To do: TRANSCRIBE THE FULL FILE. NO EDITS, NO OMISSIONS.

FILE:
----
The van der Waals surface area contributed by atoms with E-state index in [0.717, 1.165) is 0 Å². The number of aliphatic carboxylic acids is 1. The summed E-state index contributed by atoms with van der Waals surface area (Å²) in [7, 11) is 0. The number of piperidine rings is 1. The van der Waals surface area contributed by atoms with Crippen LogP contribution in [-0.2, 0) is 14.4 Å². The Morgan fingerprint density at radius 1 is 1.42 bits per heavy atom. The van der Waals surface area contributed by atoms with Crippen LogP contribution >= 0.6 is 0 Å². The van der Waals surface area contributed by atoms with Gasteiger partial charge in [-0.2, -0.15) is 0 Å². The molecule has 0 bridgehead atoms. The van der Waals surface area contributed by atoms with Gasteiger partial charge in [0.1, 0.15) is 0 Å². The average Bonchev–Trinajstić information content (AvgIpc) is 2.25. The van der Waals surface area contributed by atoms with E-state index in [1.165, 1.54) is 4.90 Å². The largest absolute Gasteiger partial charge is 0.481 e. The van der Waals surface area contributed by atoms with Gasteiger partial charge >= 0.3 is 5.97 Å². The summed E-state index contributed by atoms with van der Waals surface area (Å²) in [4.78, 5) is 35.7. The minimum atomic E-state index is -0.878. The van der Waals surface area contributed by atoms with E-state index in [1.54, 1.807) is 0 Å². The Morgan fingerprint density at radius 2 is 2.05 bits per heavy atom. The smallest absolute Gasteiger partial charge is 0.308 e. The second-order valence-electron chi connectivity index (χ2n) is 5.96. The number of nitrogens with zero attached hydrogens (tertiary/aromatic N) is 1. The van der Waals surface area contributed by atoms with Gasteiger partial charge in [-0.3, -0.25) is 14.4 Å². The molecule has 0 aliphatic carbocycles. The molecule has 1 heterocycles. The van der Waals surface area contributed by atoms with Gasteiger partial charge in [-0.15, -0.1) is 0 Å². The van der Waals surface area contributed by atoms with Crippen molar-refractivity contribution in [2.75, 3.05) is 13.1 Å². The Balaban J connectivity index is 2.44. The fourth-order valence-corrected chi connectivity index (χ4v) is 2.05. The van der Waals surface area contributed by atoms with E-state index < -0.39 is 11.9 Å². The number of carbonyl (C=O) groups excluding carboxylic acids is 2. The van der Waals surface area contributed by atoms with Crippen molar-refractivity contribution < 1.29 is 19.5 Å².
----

The van der Waals surface area contributed by atoms with E-state index in [0.717, 1.165) is 0 Å². The number of aliphatic carboxylic acids is 1. The summed E-state index contributed by atoms with van der Waals surface area (Å²) in [7, 11) is 0. The number of piperidine rings is 1. The van der Waals surface area contributed by atoms with Crippen LogP contribution in [-0.2, 0) is 14.4 Å². The Morgan fingerprint density at radius 1 is 1.42 bits per heavy atom. The van der Waals surface area contributed by atoms with Crippen LogP contribution >= 0.6 is 0 Å². The van der Waals surface area contributed by atoms with Gasteiger partial charge in [-0.2, -0.15) is 0 Å². The molecule has 0 bridgehead atoms. The van der Waals surface area contributed by atoms with Gasteiger partial charge in [0.1, 0.15) is 0 Å². The average Bonchev–Trinajstić information content (AvgIpc) is 2.25. The van der Waals surface area contributed by atoms with E-state index in [1.165, 1.54) is 4.90 Å². The largest absolute Gasteiger partial charge is 0.481 e. The van der Waals surface area contributed by atoms with Gasteiger partial charge >= 0.3 is 5.97 Å². The summed E-state index contributed by atoms with van der Waals surface area (Å²) in [4.78, 5) is 35.7. The minimum atomic E-state index is -0.878. The van der Waals surface area contributed by atoms with E-state index in [1.54, 1.807) is 0 Å². The Morgan fingerprint density at radius 2 is 2.05 bits per heavy atom. The smallest absolute Gasteiger partial charge is 0.308 e. The second-order valence-electron chi connectivity index (χ2n) is 5.96. The number of nitrogens with zero attached hydrogens (tertiary/aromatic N) is 1. The van der Waals surface area contributed by atoms with Gasteiger partial charge in [-0.3, -0.25) is 14.4 Å². The molecule has 0 aliphatic carbocycles. The molecule has 1 heterocycles. The van der Waals surface area contributed by atoms with Gasteiger partial charge in [-0.15, -0.1) is 0 Å². The van der Waals surface area contributed by atoms with Crippen molar-refractivity contribution in [2.75, 3.05) is 13.1 Å². The Balaban J connectivity index is 2.44. The fourth-order valence-corrected chi connectivity index (χ4v) is 2.05. The van der Waals surface area contributed by atoms with E-state index < -0.39 is 11.9 Å². The number of carbonyl (C=O) groups excluding carboxylic acids is 2. The van der Waals surface area contributed by atoms with Crippen molar-refractivity contribution < 1.29 is 19.5 Å².